Wednesday, January 21, 2009

A Weakness on My Part

Like a moth to the flame, I am drawn to people who not like the rest, the ones who seem to be cut from a different cloth. Misfits, rogues and people who just can't help but to do things in their way all catch my attention. After some study there are some I like and some I do not. the commonality of the ones I like is because they do it because they are hard-wired to do so; not to get attention.

One such person that is the top of my "like list" is Orrin Porter Rockwell.

Porter Rockwell was a legend in his own time. He lived like he wanted, he was fiercely loyal to his friends and greatly feared by his enemies. He had a dead-eye shot, rode as a Federal Marshall, and lived a life full of adventure purportedly killed more outlaws than Wyatt Earp, Doc Holladay, Bart Masterson, and Tom Horn combined...while living as a Mormon in Utah!

He had a taste for whiskey and the ear of Prophets.
He was the friend of pioneers, farmers, and ranchers yet respected by gunslingers, ruffians, and outlaws.

Controversy surrounded the man when he lived in the 1800's and controversy still surrounds him still today, over a hundred years after his death. It is hard for people to get a bead on how he really thought, how he made his judgments, and what made him tick. The lines that separated the good from the bad were very much different in his head and hard to negotiate within our modern day minds and politically correct values. But I sense that he always tried to do what he thought was right. I understand and respect that.

As a soul-searching Mormon, it is hard to find people in our history who are people to which I can relate; someone not blinded by devotion or driven by rebellion. Porter Rockwell was someone, however, who felt a strong sense of loyalty to the faith, but an unwavering desire to blaze a solitary trail. A goal I find refreshing and honorable, and without pious.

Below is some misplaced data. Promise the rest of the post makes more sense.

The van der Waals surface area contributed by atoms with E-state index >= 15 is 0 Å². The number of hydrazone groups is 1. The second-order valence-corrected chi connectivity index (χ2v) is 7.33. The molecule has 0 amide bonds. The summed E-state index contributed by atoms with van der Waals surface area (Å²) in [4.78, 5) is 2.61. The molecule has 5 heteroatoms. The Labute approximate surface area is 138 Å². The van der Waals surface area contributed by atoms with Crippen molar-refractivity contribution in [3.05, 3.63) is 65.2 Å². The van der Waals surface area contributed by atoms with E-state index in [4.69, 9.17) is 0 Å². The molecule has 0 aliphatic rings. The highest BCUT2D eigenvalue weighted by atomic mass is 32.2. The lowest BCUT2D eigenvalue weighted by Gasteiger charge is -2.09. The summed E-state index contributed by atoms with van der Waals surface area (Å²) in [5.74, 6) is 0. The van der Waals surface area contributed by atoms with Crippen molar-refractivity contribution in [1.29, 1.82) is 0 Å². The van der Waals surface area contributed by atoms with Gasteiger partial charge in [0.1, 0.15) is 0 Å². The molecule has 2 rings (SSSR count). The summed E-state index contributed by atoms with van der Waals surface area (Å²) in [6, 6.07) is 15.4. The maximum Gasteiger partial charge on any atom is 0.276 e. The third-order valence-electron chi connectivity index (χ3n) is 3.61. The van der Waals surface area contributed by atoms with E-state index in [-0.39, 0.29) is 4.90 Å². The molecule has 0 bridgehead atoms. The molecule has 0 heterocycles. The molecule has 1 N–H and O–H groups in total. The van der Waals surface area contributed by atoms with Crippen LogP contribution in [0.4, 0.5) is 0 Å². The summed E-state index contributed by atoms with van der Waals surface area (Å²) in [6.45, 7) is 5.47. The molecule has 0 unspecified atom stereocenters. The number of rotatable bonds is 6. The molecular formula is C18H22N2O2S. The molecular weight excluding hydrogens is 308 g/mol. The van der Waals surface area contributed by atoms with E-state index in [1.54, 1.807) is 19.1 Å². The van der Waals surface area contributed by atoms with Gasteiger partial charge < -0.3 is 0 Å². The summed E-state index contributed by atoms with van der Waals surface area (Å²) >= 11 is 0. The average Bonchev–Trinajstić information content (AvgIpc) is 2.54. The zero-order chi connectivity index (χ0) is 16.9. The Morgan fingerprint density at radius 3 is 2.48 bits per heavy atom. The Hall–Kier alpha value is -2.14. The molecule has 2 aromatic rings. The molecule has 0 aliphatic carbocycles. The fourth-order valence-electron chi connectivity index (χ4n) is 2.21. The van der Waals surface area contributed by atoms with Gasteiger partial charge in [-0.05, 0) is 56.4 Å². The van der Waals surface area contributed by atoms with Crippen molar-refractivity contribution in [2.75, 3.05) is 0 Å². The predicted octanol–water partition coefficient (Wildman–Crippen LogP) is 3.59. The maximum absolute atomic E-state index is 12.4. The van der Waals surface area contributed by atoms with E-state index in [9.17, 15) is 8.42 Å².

Individualism has its price. Even to Porter's last day, there were many who hated him, his faith, and his history. But they could not stop him. They could not kill him. They could not silence him. Porter lived in the face of all who opposed him and no one could ever claim to better him. Even the paper added to his obituary that "the gallows were deprived" of hanging him. Despite it all, Porter's name lives on and those who were against him have disappeared in time.

To those who question whether Porter is worthy of my admiration I would them to one little event and quote. At his funeral, his eulogy was given by yet another Prophet- Joseph F. Smith. His remarks were: "He had his little faults, but Porter's life on Earth, taken altogether, was one worthy of example, and reflected honor upon the church."

That works for me.

He was laid to rest in a beautiful site in Salt Lake City and upon his head stone monument, he even defied them all in his epitaph.

He was brave & loyal to his faith,
true to the prophet Jos. Smith,
a promise made him by the
prophet thro. obedience it was
fulfilled.
If you don't understand- you don't know Porter, but it's quite a story.

1 comment:

LdsNana said...

Who could not love a man of such fierce loyalty to living prophets, as was exemplified in the life of Porter Rockwell. He was the bomb!

tDMg